When the reporter first arrived in India, he went to the Foreign Affairs Bureau of the Ministry of Foreign Affairs and the Foreigner Administration of the Ministry of the Interior to go through the formalities. The civil servants were polite and courteous. In addition to a little Indian accent, his fluent English and authentic words let reporters Humbled. However, after dealing with the clerks at the bottom, the reporter found that English is still a "foreign language" category for most of them, which is far from the impression that "English is the universal language in India", and in addition to their own work, Most of these clerks are ignorant of the state of the country.

Civil servant income makes white-collar envy

In the eyes of the Indians, being a public servant is definitely a "great thing". As a result, civil servants are proud to print “IAS” (short for “All-Indian Administrative System”) or “IFS” (short for “All-Indian Diplomatic System”) prominently on their business cards, and some also indicate which one Passed the annual exam. Civil servants not only have high social status, but also have considerable income and benefits. Their monthly basic salary is about 25,000 rupees (1 US dollar is about 70 rupees), and there are many items on the payroll, such as transportation subsidies, child benefits, food subsidies, communication fees, special hardship areas or grassroots subsidies, such as the lowest level of transportation subsidy is Rs 400. In addition to the statutory holidays each year, civil servants can enjoy one month's paid leave, 20 days 'medical leave, 20 days' half-paid leave, etc., and only work about 160 days a year. There is a large green area between the three unified small-story buildings. It is two worlds compared with the cluttered ordinary residential areas. With rents in the surrounding area as high as tens of thousands of rupees, these civil servants only pay a few hundred rupees per month. It is no wonder that ordinary people with an average monthly income of only 1800 rupees perceive civil servants as a "diamond class". Even IT white-collar workers with an average monthly income of 20,000 rupees are envious of civil servants.

Even for government clerks with relatively low entry barriers, a basic salary of around Rs 10,000 per month plus housing and other benefits has also attracted many college students. Many college students said in an interview with reporters that as long as they can enter the government, it is a very good choice. According to statistics, the income of grass-roots clerks in Indian states is roughly double that of private-sector workers at the same level. In the taxation and transportation departments, "oil and water" is even greater.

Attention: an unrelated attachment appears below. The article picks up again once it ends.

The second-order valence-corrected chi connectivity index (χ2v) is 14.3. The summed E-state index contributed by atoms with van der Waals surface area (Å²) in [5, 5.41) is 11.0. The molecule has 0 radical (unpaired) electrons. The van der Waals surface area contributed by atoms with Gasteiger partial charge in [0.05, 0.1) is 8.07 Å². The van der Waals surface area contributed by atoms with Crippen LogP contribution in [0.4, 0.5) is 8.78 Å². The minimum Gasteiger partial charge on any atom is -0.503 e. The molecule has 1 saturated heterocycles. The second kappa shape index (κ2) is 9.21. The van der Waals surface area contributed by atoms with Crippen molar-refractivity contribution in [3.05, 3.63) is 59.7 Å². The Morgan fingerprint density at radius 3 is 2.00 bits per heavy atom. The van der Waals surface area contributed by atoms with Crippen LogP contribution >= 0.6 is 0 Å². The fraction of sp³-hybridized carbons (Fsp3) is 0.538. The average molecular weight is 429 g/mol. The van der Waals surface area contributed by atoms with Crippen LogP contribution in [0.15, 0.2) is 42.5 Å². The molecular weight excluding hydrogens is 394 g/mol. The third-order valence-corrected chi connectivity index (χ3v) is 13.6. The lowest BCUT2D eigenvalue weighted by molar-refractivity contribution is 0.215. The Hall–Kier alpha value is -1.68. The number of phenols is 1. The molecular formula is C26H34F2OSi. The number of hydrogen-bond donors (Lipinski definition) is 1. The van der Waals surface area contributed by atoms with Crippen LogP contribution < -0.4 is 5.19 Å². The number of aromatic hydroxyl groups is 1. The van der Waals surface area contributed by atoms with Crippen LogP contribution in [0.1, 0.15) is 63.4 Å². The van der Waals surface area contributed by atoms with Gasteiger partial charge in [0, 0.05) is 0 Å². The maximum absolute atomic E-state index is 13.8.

Inefficiency and corruption are two major ills

When dealing with government workers in India, what impressed reporters the most was that they were generally inefficient. In this regard, whether they are elite civil servants or grass-roots clerks, the performance is similar. It is very common for civil servants to be late for work. A simple temporary press card replacement procedure was delayed for a week before it was completed. On one occasion, they could not even find the photos previously provided by the reporter, and the reporter had to re-apply. This is still the case for the central government, not to mention local governments. Some foreign company representatives talked to reporters that they applied for registration of a company or project approval in India, often without echo for more than six months.

The main reason for the inefficiency of Indian civil servants is the serious overstaffing of the organization, and the phenomenon of overstaffing is very serious. According to a survey, there are more than 600,000 government workers in Andhra Pradesh, and the official establishment is less than 400,000.

Corruption is another serious problem in the Indian civil service. According to data from the "India Corruption Survey 2005" published by the Times of India in July this year, an average Indian person pays Rs 21,000 per year in administrative approvals and public services.

Civil service reform is on the agenda

The inefficiency and corruption of public servants has made the Indian people complain. In some poverty-stricken areas, things can only be done by bribery, and the public has very little confidence in civil servants and has even led to violent conflicts. In July last year, Indian Prime Minister Manmohan Singh was besieged by heavy rain during a road inspection in Andhra Pradesh. The local government department was indifferent to this emergency. Singh was furious and set out to reform the civil service. .
Indian Government Servants Training and Development
According to the plan, reforms are centered on solving the two problems of corruption and inefficiency. First of all, the government fought hard to carry out "suppression of corruption". In Uttar Pradesh, the most populous and poorest state in India, prosecutors searched the homes of some senior civil servants and found that many people's homes were piled with jewellery and cash, and the source of a large number of deposits was unknown. These "serious rats" eventually fell into the French Open.

The downsizing is another focus of India's civil service reform. Many Indian scholars believe that India currently only needs 1/3 of the staff to complete the existing government functions. Earlier this year, Singh wrote to the chief ministers of the states, stating that "the policies formulated by the central government are heavily dependent on the efficiency of the implementation of public servants of the state governments", asking them to accelerate the reform of the public administration system and reduce the number of staff in the government. Accelerating development in all areas of the country while saving fiscal expenditures.
Indian State Services status in India

Judging from the current situation, the reform of the Indian civil service system has played a certain role in improving the efficiency of government work. However, because many problems are hard to come by, it will take a long time to really renew the appearance of the entire civil service.